"Let's kill all the lawyers." The Lord Chancellor may not have said this as such but the proposed model for Civil Standard Fees for Advocates, which landed on our desks last week, has a murderous quality.
If the proposals are implemented without major alteration, I have no doubt that many barristers will be tempted to decline legal aid work.
The idea of having a flat rate per item of work or day in court – regardless of the seniority and expertise of counsel, let alone the complexity and value of the case – is contrary to common sense and fairness.
The Bar Council is not against standard fees for appropriate cases in civil work. We have made constructive suggestions to Lord Woolf as to how, and at what fee rates, these might operate in fast-track cases.
Equally, graduated fees in criminal cases are the result of detailed consultation. They are generally fair. But the new proposals are simplistic, crude and unfair.
Under the proposed scheme, the following points should be noted. First, it will apply to all civil legal-aid work and the same levels of fees will apply regardless of the tier of court. Second, no regard will be paid to preparation time. Thus a QC will be paid a flat rate £160 for an opinion, and an advocate acting on his own, a junior counsel, will receive £100.
It is not hard to see that a member of the Bar of a few years call, who writes four opinions taking two hours each, will be better paid than a more senior member who, because his cases are more complex, takes four hours, or the QC who takes eight hours. This is no sensible rationale.
Can it be right that, in difficult matters, counsel should work for many times less than is proper, or that legally-aided parties must make do with a cursory opinion, or an opinion from someone without the requisite expertise?
It is not hard to see why experienced members of the Bar will not wish to undertake legal-aid work. Clients with difficult cases will be deprived of access to the expertise they deserve, and access to specialist counsel could become a thing of the past for legally-aided clients.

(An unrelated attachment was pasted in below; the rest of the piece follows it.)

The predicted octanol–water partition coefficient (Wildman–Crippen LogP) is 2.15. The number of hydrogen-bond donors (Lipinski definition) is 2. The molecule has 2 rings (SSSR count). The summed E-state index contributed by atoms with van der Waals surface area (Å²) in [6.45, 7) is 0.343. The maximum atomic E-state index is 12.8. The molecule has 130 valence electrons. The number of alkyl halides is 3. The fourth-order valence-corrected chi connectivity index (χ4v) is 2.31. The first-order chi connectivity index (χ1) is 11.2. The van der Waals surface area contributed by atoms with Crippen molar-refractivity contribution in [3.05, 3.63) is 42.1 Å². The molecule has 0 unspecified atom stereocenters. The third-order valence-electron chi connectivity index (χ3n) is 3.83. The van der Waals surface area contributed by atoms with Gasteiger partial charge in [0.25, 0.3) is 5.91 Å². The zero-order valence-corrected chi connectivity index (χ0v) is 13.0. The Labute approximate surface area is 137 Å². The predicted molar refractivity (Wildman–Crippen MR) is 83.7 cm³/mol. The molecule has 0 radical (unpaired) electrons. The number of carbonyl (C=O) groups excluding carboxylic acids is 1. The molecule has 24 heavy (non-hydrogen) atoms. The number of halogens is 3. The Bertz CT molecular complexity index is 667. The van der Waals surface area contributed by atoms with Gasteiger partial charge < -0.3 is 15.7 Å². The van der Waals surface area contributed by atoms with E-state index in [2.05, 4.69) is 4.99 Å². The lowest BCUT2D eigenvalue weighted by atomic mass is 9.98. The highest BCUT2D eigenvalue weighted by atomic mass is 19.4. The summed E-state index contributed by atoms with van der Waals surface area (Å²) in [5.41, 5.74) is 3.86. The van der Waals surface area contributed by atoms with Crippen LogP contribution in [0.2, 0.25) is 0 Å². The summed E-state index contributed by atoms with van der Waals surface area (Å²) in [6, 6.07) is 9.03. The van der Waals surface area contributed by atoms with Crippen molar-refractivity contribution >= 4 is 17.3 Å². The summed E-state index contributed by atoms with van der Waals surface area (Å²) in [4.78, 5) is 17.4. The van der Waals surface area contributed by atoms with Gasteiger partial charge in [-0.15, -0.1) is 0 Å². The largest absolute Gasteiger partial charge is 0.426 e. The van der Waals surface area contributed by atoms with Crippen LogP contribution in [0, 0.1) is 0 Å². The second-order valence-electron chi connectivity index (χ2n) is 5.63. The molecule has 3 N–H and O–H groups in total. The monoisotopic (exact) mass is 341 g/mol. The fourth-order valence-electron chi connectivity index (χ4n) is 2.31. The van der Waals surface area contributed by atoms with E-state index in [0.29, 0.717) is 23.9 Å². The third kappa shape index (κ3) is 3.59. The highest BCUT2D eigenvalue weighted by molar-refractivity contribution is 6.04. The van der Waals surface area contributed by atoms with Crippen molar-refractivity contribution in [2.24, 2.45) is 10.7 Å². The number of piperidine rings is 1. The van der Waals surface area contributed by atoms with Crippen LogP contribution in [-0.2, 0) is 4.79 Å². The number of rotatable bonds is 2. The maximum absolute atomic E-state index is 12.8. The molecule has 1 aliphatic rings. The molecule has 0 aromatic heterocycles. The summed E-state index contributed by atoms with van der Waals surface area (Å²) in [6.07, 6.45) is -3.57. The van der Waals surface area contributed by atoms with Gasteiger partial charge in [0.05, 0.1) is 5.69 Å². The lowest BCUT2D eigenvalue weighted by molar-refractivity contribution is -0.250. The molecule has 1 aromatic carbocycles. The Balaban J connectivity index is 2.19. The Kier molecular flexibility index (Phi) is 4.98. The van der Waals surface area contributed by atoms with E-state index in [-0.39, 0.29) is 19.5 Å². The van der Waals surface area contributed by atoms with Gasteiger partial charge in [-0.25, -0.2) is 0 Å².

These days civil cases move fast because so much is on paper – schedules, chronologies and openings. But all this requires preparation before and during trial. The graduated fee scheme will not apply to criminal cases lasting more then 10 days. But, under these proposals, a 12-day civil case will have covered far more ground than a criminal one, where all evidence is oral and the jury, unlike a judge, does not read ahead. What makes a 20-day civil action so different that it is suitable for a standard fee?
Above all, the proposals are rejected by the report of the consultants at the Lord Chancellor's Department. They considered that only family and domestic violence cases could properly be brought within a standard fee regime.
Further, for solicitors, an escape clause will apply in complex cases. But there will be no escape for advocates, despite the fact that consultants argued that High Court civil, company and commercial cases were "unsuitable" for standard fees. Yet it is mainly in such cases that the expertise of the Bar is most needed, and the consultants recognised that existing use of counsel is probably determined by legal and not commercial reasons.
This evidence and indeed all logic has been ignored by the Lord Chancellor's report. The present proposals are ill-conceived and bad news for justice in this country. They sit awkwardly with the Lord Chancellor's foreword to the White Paper in which he said the changes proposed were "reforms that will enable those who provide legally-aided services better to meet the need of those who use them".
The Lord Chancellor also said: "The Government is determined that solicitors should instruct barristers of the right quality and experience where their services are needed."
Now we know what he really meant.